Though Christ Jesus Himself “passes through the thickets of contradictions to find a unity,” we may endeavor ourselves to find hints of that unity in reading and praying upon the Psalms. I would urge the daily practice of prayerful reflection upon the Psalms as a key component of this intent. In praying the Daily Offices of the 1928 Book of Common Prayer, I go through the entirety of the Psalms every month, and the more I do so the more I find New Testament spirituality in the Old and also Jewish liturgical polity in the Church. Like in classical music, the harmonies are often very subtle, such as a literary allusion in a particular Psalm verse that calls to mind a New Testament verse or a liturgical act still practiced in the Church today. In particular, I have found a number of allusions in the Psalms to the resurrection of the dead and the everlasting life of the faithful, and interestingly these eschatological or spiritual references are very often embedded in Psalm verses that are otherwise focused on legalistic or philosophical matters (Psalm 119). Recite the Psalms not with the mind of a scholar but in prayerful adoration, like when one appreciates classical music without first endeavoring to break down in his mind how and why it is composed as it is.
After sending the above note, I wrote the following to my friend:
Earlier this afternoon I wrote you a lengthy response to your email about my Christ the King Sermon. In reading over my response, I realized a few minor points on which I might elaborate.
First, I wrote that “from the very start Christians have been inclined to separate the two revelations.” The two revelations are in reference to the Old and the New Testaments. In retrospect, I should have written “some Christians,” for there always has been a contingent that saw a seamless continuation of the Jewish Scriptures into the New Testament. The Marcionites gained a lot of adherents in the second century A.D. in particular, but the Church as a whole remained stalwart in opposition. Indeed, the Arian heresy a century later turned out to be considerably more popular and harder for the Church to defeat.
Secondly, a few times I referenced “liturgical polity.” This is a phrase I shall explore in more depth later. For now, it is sufficient to say that I see ecclesiastical polity and liturgical worship within the Church as intrinsically interconnected. Church polity is a formalization of how the Church worships. Both have their origins in the ministry of Christ Jesus. He set apart the Twelve and, as such, established an apostolic order that in the Acts of the Apostles becomes an episcopal order. The apostles/bishops ordain deacons to assist them in ministering to the afflicted. Though not specifically called “priests” in the Acts of the Apostles, the apostles/bishops also ordain elders who support them in their sacramental role. This threefold ministry is the source of ecclesiastical polity. Christ Jesus institutes the worship that will be carried on by His Church, and the threefold ministry organizes as it does precisely to carry out that worship.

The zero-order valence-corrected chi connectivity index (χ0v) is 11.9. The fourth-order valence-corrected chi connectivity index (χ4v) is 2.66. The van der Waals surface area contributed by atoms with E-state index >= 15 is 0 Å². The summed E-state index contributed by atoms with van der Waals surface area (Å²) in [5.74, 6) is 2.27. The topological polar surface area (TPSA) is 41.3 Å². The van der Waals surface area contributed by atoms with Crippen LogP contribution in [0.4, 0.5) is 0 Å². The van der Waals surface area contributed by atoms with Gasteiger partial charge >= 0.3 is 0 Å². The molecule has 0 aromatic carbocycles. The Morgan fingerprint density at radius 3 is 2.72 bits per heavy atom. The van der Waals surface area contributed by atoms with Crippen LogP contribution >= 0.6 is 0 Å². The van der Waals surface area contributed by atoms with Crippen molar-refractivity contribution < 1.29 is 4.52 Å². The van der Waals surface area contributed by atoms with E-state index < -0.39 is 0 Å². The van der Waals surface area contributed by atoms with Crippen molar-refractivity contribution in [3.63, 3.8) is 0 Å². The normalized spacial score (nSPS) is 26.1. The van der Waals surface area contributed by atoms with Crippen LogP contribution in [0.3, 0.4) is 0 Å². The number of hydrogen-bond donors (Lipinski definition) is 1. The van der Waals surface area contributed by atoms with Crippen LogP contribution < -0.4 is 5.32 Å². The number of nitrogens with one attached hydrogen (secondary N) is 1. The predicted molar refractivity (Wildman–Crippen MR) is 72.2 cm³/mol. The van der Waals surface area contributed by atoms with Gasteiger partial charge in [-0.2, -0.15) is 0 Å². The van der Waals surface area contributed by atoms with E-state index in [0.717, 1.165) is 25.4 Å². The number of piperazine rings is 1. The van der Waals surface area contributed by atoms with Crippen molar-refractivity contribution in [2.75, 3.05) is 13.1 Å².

Third, “liturgical polity” preexists the New Testament. The threefold ministry, and the worship of the Church, are already underway before Saint Paul writes his first Epistle, let alone before the Epistles and Gospels are canonized. Because the Church preexists the New Testament, the New Testament serves the faith and practice of the Church, and not the other way around. The main problem we Catholic Christians have with the Reformation is the propensity of some Protestants to divorce the New Testament from preexisting Catholic faith and practice. The slippery slope of course leads to the preeminence of personal conscience in the interpretation and application of the New Testament. Today, for too many Christians, modern psychology and various political philosophies have established the new “faith and practice” to which the New Testament must serve. These post-modernists are rendering unto Caesar what is God’s.
For our purposes, this is important because from the Catholic Christian perspective the New Testament really cannot be rightfully interpreted, let alone harmonized with the Old Testament, outside of the practice of the faith. The New Testament serves the Church like a hymnal serves the choir. Remove the choir and the musical instruments, and the hymnal is not particularly efficacious alone in inspiring worshipful music. A person studying the hymnal may get a sense of what worshipful music is like, especially if that person happens to be well versed in music scholarship; but I suspect he will get a better appreciation of how music can move a soul toward God from hearing a pagan beating his Bongo drums.
Having said that, I do not mean to dissuade anyone from studying Holy Scripture with the intent of harmonizing the Old and the New Testaments. I am only suggesting the limitation of the effort if not rooted in prayer. I do not believe that the scholar must be a Catholic Christian, but I do believe he should undertake a regular practice of prayer in asking for the Holy Spirit to provide him grace in his effort and, more importantly, for his soul. My comments here are not directed at you. I am just using the occasion of this discussion to elaborate a bit on the larger issue of Biblical scholarship and faith in action (prayer).